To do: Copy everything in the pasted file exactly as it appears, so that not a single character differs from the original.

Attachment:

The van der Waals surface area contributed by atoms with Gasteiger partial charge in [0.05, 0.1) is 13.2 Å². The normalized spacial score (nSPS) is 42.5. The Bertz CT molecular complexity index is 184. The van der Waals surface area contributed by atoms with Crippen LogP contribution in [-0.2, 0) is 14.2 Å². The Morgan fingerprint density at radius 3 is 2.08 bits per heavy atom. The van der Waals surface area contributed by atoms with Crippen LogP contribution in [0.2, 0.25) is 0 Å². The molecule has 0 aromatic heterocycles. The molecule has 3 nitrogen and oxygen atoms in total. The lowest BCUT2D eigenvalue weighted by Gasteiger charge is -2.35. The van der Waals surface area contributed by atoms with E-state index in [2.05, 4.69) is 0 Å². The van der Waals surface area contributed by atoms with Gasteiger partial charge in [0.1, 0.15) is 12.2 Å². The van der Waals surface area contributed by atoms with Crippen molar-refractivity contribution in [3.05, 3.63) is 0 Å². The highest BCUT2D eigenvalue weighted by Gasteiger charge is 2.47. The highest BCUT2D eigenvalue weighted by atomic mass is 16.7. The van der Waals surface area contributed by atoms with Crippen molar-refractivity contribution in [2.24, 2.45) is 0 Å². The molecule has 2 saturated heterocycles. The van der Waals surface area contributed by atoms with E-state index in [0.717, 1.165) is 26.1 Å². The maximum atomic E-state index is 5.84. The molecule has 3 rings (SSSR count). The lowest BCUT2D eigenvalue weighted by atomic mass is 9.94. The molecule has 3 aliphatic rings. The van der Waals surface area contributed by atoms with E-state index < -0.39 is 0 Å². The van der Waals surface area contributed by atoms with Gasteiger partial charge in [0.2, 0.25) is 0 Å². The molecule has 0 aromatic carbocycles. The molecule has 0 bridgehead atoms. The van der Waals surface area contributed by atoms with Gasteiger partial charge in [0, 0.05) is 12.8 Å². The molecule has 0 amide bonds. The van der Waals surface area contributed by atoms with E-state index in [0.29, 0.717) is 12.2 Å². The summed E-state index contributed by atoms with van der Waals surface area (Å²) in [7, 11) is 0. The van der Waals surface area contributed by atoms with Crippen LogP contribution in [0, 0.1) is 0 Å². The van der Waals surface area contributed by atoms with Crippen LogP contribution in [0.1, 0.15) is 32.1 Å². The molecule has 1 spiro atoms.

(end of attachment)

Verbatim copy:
The van der Waals surface area contributed by atoms with Gasteiger partial charge in [0.05, 0.1) is 13.2 Å². The normalized spacial score (nSPS) is 42.5. The Bertz CT molecular complexity index is 184. The van der Waals surface area contributed by atoms with Crippen LogP contribution in [-0.2, 0) is 14.2 Å². The Morgan fingerprint density at radius 3 is 2.08 bits per heavy atom. The van der Waals surface area contributed by atoms with Crippen LogP contribution in [0.2, 0.25) is 0 Å². The molecule has 0 aromatic heterocycles. The molecule has 3 nitrogen and oxygen atoms in total. The lowest BCUT2D eigenvalue weighted by Gasteiger charge is -2.35. The van der Waals surface area contributed by atoms with E-state index in [2.05, 4.69) is 0 Å². The van der Waals surface area contributed by atoms with Gasteiger partial charge in [0.1, 0.15) is 12.2 Å². The van der Waals surface area contributed by atoms with Crippen molar-refractivity contribution in [3.05, 3.63) is 0 Å². The highest BCUT2D eigenvalue weighted by Gasteiger charge is 2.47. The highest BCUT2D eigenvalue weighted by atomic mass is 16.7. The van der Waals surface area contributed by atoms with Crippen molar-refractivity contribution in [2.24, 2.45) is 0 Å². The molecule has 2 saturated heterocycles. The van der Waals surface area contributed by atoms with E-state index in [0.717, 1.165) is 26.1 Å². The maximum atomic E-state index is 5.84. The molecule has 3 rings (SSSR count). The lowest BCUT2D eigenvalue weighted by atomic mass is 9.94. The molecule has 3 aliphatic rings. The van der Waals surface area contributed by atoms with E-state index < -0.39 is 0 Å². The van der Waals surface area contributed by atoms with Gasteiger partial charge in [0.2, 0.25) is 0 Å². The molecule has 0 aromatic carbocycles. The molecule has 0 bridgehead atoms. The van der Waals surface area contributed by atoms with Gasteiger partial charge in [0, 0.05) is 12.8 Å². The molecule has 0 amide bonds. The van der Waals surface area contributed by atoms with E-state index in [0.29, 0.717) is 12.2 Å². The summed E-state index contributed by atoms with van der Waals surface area (Å²) in [7, 11) is 0. The van der Waals surface area contributed by atoms with Crippen LogP contribution in [0, 0.1) is 0 Å². The van der Waals surface area contributed by atoms with Crippen LogP contribution in [0.1, 0.15) is 32.1 Å². The molecule has 1 spiro atoms.